Worldwatch Checks Earth’s ‘Vital Signs’ Encouraging Trends In Renewable Energy, Global Warming Counter The Doomsayers
The world is burning irreplaceable oil, natural gas and coal at a record pace, but the biggest increases in energy use last year were in more abundant resources - wind, sun and geothermal energy.
The latest collection of data on the earth’s pulse, “Vital Signs 1997,” published this weekend by Worldwatch Institute, spotlights some surprisingly optimistic human and environmental trends amid the usual gloom and doom of a world suffering from increased pollution and the spread of AIDS.
On the rise, the report found, were energy consumption, carbon emissions, storm damage, car and bicycle production, fertilizer use, irrigated acreage, grain stocks, carbon emissions, AIDS infections, population and the world economy.
Declining were global temperatures (ever so slightly), refugee populations, U.N. peacekeeping operations, armies, arms production, non-human primate populations, food aid, spending for research and development and the number of languages spoken in the world.
Under the mixed and sometimes contradictory trends, the bottom line is that robust world economic growth is outpacing developments in the ecosystem on which it depends, said Worldwatch President Lester R. Brown.
“The evidence of this is painfully clear,” said Brown, citing how increased consumption and demand has exceeded the capacity of fisheries, grasslands, forests and water supplies.
But Brown acknowledged that some news about the planet is good.
“We see hope … that humanity may be close to turning historic corners on some of its most pressing problems,” he said in the report’s foreword.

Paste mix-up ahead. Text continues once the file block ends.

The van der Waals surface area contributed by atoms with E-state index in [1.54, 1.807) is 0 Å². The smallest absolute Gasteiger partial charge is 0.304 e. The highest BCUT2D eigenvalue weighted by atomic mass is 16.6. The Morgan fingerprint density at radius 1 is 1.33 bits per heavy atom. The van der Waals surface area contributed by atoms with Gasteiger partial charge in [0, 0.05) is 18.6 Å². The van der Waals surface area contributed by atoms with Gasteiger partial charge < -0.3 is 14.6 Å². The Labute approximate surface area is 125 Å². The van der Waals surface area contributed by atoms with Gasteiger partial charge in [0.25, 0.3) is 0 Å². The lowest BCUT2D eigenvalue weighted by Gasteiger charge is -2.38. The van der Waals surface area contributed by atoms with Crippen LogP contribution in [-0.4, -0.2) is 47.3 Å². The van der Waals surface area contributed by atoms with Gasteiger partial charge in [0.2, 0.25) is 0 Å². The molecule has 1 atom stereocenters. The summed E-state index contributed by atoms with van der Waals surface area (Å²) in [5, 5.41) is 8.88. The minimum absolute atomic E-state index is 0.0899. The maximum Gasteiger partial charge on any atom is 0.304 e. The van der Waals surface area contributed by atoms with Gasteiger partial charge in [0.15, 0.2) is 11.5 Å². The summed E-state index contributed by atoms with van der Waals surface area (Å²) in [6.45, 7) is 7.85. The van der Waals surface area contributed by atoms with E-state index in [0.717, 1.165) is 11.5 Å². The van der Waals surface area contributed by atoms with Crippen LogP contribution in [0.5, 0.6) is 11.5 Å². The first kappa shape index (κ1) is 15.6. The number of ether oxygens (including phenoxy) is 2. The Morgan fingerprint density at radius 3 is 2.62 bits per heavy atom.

By far the fastest growing energy sources last year were wind, solar and geothermal, heat that comes from within the earth. And, while fossil fuel consumption was at all-time highs, the biggest increase was in natural gas, considered the most environmentally safe of nonrenewable energy sources.
Use of gas, coal and oil rose by 4.5, 2.3 and 1.8 percent respectively, reaching all-time highs. At the same time, geothermal energy increased by 5.5 percent, solar power by 16 percent and wind energy by a whopping 26 percent.
Germany for the first time passed the United States in wind-generated electricity, while India moved ahead of Denmark into third place, according to an article in the report by Worldwatch researcher Christopher Flavin.
Reflecting optimism in other areas, this year’s Vital Signs provides bright counterpoints for some of its most foreboding data:
While world highways are now jammed with a half billion automobiles, bicycle production is up to three times that of cars.
World population hit an estimated 5.8 billion in 1996, but annual growth is now declining, with 80 million people added last year, compared to 87 million in 1990.
Carbon emissions worldwide set a new record of 6.25 billion tons. But production of chlorofluorocarbons continued a downward trend, setting the stage for possible healing of the ozone layer that blocks harmful rays from the sun.
Worldwatch is an independent environmental research institute, funded by private grants and sale of its own publications.
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